Archos 35 Home Connect
Net savvy Android clock radio, anyone?
Review After having built a DECT home phone around the Android operating system doing the same for the humble bedside clock-radio probably seemed like a logical move for Archos so here we have the 35 Home Connect.
Beside manner: Archos' 35 Home Connect
The basic components are much the same in the Smart Home Phone reviewed recently, so you get a 3.5in 272 x 480 screen, a 1GHz TI 3630 CPU and 802.11n Wi-Fi but no Bluetooth or GPS. The shell is clearly made of the same gloss grey plastic but like the phone it feels well made.
Much the same? Yes, but there is one big difference, the Home Connect will play Flash video, something I couldn’t coax the Home Phone into doing despite an apparently identical technical specification. Flash playback wasn’t always wholly smooth or consistent but I got through an hour-long episode of The Crusades using the iPlayer app with only a couple of stalls.
Flash support enables BBC iPlayer viewing among other things
Like the 35 Smart Home Phone the Home Connect uses a resistive rather than capacitive screen, but it’s a much better implementation and could almost fool you into thinking it is capacitive. It makes me wonder if the touch screen on my review Smart Home Phone was a one-off dud.
I’ve no idea what sort of power the two speakers that flank the screen develop but they sound very nice with punchy bass and no hint of vocal sibilance. They deliver plenty of volume too. Certainly waking up to the Home Connect is a far more aurally satisfying experience than to the noise made by the speaker of a smartphone.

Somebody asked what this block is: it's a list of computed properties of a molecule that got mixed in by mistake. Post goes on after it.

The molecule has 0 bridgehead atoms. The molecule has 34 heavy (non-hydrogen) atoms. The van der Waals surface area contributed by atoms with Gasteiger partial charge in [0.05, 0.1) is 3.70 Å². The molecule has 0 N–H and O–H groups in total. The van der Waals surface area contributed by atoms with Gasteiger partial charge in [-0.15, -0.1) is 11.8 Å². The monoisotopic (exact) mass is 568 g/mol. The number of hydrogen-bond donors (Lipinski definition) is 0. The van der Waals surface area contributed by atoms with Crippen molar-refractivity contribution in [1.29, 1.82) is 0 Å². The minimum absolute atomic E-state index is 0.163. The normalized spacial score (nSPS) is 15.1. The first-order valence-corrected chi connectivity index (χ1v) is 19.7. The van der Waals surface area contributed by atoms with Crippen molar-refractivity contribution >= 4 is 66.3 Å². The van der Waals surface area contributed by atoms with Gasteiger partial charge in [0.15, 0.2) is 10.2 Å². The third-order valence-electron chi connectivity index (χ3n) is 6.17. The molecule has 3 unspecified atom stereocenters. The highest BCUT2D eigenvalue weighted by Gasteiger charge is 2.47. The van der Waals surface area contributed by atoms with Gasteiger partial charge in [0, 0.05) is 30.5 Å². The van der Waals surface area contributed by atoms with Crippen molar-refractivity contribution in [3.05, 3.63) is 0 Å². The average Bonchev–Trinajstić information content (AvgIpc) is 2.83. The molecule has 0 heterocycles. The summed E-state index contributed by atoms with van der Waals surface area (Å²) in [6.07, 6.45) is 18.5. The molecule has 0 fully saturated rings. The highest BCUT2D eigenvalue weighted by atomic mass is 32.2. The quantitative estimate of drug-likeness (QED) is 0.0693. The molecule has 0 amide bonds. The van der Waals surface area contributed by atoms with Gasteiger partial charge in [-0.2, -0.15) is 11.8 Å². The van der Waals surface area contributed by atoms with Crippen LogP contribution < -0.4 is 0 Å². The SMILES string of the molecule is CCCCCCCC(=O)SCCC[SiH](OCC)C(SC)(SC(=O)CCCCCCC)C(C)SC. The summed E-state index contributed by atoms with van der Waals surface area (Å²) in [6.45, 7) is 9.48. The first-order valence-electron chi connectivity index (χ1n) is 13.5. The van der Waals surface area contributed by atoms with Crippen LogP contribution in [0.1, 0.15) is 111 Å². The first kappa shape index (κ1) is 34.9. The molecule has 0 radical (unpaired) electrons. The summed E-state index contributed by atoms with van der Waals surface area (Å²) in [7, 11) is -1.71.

Homescreen with big icons
Below the screen you will find touch controls for the volume as well as the usual four Android system buttons. The buttons are not back-lit but they should be - ideally to match the subtle green clock that is the default standby display - and some sort of rocker control on top for the volume would have made sense too.
The keen-eyed amongst you will have noticed there is no snooze button. Also there’s no FM radio, so I won’t push the clock-radio analogy too far but the pre-loaded TuneIn internet radio app is a good replacement and has a one-button record facility.
Given the connectivity, is this is PMP in a box?
Around the back you will find a MicroSD slot to expand the 4GB of internal storage to a maximum of 16, a 3.5mm audio jack and a MicroUSB port for syncing and charging. Archos doesn’t say what the battery capacity is but it’s certainly good for at least 8 hours mixed use away from the mains.
Loading apps other than those in the Archos-endorsed AppsLibb requires that you instal ArcTools from said. One you have that you can use it to install the Android Market and any Google apps you want.
Internet radio player
Because the Home Connect’s screen is locked to portrait most apps are flagged as not being compliant. I got around this by exporting the apps I wanted from my phone using AirDroid. Once I had side loaded them all the ones I tried worked just fine.
Once installed Skype worked perfectly with the VGA web-cam above the screen and turned the Home Connect into a handy video and VOIP communication device, though who would want to video chat with me when I’ve just woken up in anyone’s guess. It’s really not a pretty sight.
The Archos Home Connect is an interesting modern take on the good old bedside clock-radio with a decent screen at the front, Flash-playing Android underneath and a fine pair of speakers at either end. I’d like a snooze button and physical volume controls on the top though and the system buttons should be backlit for night-time use. ®
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